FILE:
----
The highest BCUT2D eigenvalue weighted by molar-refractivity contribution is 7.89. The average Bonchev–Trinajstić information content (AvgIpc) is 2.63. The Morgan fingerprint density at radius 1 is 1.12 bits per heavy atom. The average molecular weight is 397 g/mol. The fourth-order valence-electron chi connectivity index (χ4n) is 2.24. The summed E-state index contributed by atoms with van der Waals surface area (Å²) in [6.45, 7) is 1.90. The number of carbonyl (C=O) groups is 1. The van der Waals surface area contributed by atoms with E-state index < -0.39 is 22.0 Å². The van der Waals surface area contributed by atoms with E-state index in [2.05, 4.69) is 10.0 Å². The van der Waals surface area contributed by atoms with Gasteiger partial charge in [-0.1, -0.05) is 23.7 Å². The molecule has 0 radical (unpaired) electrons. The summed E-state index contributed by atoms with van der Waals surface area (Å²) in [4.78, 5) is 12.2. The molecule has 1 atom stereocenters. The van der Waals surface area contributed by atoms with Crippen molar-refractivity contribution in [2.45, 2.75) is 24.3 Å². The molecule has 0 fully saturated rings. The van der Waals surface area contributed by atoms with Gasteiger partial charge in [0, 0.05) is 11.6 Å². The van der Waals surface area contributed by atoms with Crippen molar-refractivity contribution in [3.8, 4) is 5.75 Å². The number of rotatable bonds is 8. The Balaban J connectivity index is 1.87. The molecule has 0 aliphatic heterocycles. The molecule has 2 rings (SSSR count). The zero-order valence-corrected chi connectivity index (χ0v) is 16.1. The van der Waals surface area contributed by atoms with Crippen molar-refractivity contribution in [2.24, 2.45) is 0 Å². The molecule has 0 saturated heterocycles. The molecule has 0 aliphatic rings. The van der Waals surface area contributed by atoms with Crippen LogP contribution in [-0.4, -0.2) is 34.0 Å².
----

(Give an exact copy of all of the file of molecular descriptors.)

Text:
The highest BCUT2D eigenvalue weighted by molar-refractivity contribution is 7.89. The average Bonchev–Trinajstić information content (AvgIpc) is 2.63. The Morgan fingerprint density at radius 1 is 1.12 bits per heavy atom. The average molecular weight is 397 g/mol. The fourth-order valence-electron chi connectivity index (χ4n) is 2.24. The summed E-state index contributed by atoms with van der Waals surface area (Å²) in [6.45, 7) is 1.90. The number of carbonyl (C=O) groups is 1. The van der Waals surface area contributed by atoms with E-state index < -0.39 is 22.0 Å². The van der Waals surface area contributed by atoms with E-state index in [2.05, 4.69) is 10.0 Å². The van der Waals surface area contributed by atoms with Gasteiger partial charge in [-0.1, -0.05) is 23.7 Å². The molecule has 0 radical (unpaired) electrons. The summed E-state index contributed by atoms with van der Waals surface area (Å²) in [4.78, 5) is 12.2. The molecule has 1 atom stereocenters. The van der Waals surface area contributed by atoms with Crippen molar-refractivity contribution in [2.45, 2.75) is 24.3 Å². The molecule has 0 fully saturated rings. The van der Waals surface area contributed by atoms with Gasteiger partial charge in [0, 0.05) is 11.6 Å². The van der Waals surface area contributed by atoms with Crippen molar-refractivity contribution in [3.8, 4) is 5.75 Å². The number of rotatable bonds is 8. The Balaban J connectivity index is 1.87. The molecule has 0 aliphatic heterocycles. The molecule has 2 rings (SSSR count). The zero-order valence-corrected chi connectivity index (χ0v) is 16.1. The van der Waals surface area contributed by atoms with Crippen molar-refractivity contribution in [2.24, 2.45) is 0 Å². The molecule has 0 saturated heterocycles. The molecule has 0 aliphatic rings. The van der Waals surface area contributed by atoms with Crippen LogP contribution in [-0.4, -0.2) is 34.0 Å².